Question: How is my personal property handled in a trust?
Answer: Personal property includes such items as jewelry, artwork, furniture, collections, and other household effects. All these items can be distributed to the trust beneficiaries through a specific bequest (e.g., “I leave my diamond ring to my daughter”). However, for most people, it would be an overwhelming task to try to inventory and choose a beneficiary for every single item you own. Instead, it is common to use a separate Personal Property Memorandum that is attached to, and incorporated by reference into the trust.
The memo is typically a typed list of your wishes of bequests to family members or friends, which is signed and dated by you. The memo can cover most personal items that you own, but typically include things that have financial value or strong sentimental value (particularly things that might lead to disagreements among family members).
The benefit of the memo is that it can be easily changed if you change your mind or wish to ditch it altogether.
Comment: Any property that is not listed in the memo should be disposed of by the trustee. Of course, if the beneficiaries can’t agree on the disposition, the trustee can sell the items and divide the proceeds of the sale.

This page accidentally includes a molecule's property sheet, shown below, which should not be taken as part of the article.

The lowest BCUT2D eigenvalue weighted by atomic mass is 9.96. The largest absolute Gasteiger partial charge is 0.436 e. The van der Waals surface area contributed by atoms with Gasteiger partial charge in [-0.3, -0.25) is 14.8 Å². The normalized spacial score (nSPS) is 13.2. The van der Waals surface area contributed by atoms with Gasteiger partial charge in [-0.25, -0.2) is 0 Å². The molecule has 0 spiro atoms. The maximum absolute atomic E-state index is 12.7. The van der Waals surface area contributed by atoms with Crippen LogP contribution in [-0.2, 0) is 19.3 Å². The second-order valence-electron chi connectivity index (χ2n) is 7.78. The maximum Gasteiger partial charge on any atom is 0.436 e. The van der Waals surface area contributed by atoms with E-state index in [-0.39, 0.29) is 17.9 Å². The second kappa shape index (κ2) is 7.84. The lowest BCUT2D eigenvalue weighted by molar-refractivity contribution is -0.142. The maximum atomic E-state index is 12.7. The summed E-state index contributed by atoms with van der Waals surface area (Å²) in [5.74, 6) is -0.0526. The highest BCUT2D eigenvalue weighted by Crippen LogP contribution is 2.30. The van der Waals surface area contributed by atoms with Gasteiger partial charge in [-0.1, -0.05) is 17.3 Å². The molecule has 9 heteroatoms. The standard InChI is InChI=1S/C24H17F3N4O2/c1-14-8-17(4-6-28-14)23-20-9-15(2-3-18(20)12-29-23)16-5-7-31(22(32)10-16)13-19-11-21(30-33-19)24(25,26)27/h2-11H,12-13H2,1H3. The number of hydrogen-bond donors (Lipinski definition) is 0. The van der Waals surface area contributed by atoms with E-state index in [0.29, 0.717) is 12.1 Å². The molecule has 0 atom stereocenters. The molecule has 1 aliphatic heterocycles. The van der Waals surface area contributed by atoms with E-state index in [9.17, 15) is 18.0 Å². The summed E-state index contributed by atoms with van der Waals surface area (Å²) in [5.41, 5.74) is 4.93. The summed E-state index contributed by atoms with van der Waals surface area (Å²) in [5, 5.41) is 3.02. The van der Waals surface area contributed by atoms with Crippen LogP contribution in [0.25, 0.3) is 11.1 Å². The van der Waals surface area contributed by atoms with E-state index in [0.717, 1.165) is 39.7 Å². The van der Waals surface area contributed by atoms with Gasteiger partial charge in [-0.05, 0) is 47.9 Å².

As always, if you have any questions or would like to learn more, please contact Steve Shane at email@example.com or .
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Steve Shane provides strategic counseling to clients in need of estate administration, charitable giving and business continuity planning while minimizing estate, gift, and generation-skipping transfer tax exposure. He offers legal guidance to clients on asset protection and the proper disposition of assets in accordance with the client’s objectives, while employing tax planning techniques such as the use of irrevocable trusts, life insurance planning, lifetime gifts, and charitable trust. He is also experienced with drafting documents for business planning, the incorporation, and application for exemption for Private Foundations and the administration of decedents’ estates.
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